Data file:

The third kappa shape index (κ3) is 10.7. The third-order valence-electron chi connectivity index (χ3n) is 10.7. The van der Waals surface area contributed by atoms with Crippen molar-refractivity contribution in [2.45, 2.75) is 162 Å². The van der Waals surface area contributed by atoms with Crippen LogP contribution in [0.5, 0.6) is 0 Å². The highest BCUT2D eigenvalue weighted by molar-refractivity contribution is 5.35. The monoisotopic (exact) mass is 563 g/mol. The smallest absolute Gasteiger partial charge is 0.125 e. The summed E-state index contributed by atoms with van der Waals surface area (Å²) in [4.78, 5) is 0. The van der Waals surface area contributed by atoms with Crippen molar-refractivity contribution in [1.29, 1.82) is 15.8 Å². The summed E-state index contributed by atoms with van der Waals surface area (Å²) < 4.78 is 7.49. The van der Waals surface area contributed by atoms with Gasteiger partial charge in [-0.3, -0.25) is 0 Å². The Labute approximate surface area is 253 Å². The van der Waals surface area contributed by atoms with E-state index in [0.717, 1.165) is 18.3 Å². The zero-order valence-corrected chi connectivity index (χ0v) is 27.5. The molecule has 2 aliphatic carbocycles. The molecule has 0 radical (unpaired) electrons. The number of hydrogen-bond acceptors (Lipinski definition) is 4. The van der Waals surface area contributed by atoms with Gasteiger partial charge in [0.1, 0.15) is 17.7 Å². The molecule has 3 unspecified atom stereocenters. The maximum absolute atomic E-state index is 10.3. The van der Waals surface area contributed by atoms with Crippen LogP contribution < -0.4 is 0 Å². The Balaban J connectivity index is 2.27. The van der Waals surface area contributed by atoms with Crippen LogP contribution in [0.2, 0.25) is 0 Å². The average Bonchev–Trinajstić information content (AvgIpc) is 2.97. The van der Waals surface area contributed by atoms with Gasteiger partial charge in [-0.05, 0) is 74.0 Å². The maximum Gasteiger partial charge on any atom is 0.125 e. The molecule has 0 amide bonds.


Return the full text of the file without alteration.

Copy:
The third kappa shape index (κ3) is 10.7. The third-order valence-electron chi connectivity index (χ3n) is 10.7. The van der Waals surface area contributed by atoms with Crippen molar-refractivity contribution in [2.45, 2.75) is 162 Å². The van der Waals surface area contributed by atoms with Crippen LogP contribution in [0.5, 0.6) is 0 Å². The highest BCUT2D eigenvalue weighted by molar-refractivity contribution is 5.35. The monoisotopic (exact) mass is 563 g/mol. The smallest absolute Gasteiger partial charge is 0.125 e. The summed E-state index contributed by atoms with van der Waals surface area (Å²) in [4.78, 5) is 0. The van der Waals surface area contributed by atoms with Crippen molar-refractivity contribution in [1.29, 1.82) is 15.8 Å². The summed E-state index contributed by atoms with van der Waals surface area (Å²) < 4.78 is 7.49. The van der Waals surface area contributed by atoms with Gasteiger partial charge in [-0.3, -0.25) is 0 Å². The Labute approximate surface area is 253 Å². The van der Waals surface area contributed by atoms with E-state index in [0.717, 1.165) is 18.3 Å². The zero-order valence-corrected chi connectivity index (χ0v) is 27.5. The molecule has 2 aliphatic carbocycles. The molecule has 0 radical (unpaired) electrons. The number of hydrogen-bond acceptors (Lipinski definition) is 4. The van der Waals surface area contributed by atoms with Gasteiger partial charge in [0.1, 0.15) is 17.7 Å². The molecule has 3 unspecified atom stereocenters. The maximum absolute atomic E-state index is 10.3. The van der Waals surface area contributed by atoms with Crippen LogP contribution < -0.4 is 0 Å². The Balaban J connectivity index is 2.27. The van der Waals surface area contributed by atoms with Crippen LogP contribution in [0.2, 0.25) is 0 Å². The average Bonchev–Trinajstić information content (AvgIpc) is 2.97. The van der Waals surface area contributed by atoms with Gasteiger partial charge in [-0.05, 0) is 74.0 Å². The maximum Gasteiger partial charge on any atom is 0.125 e. The molecule has 0 amide bonds.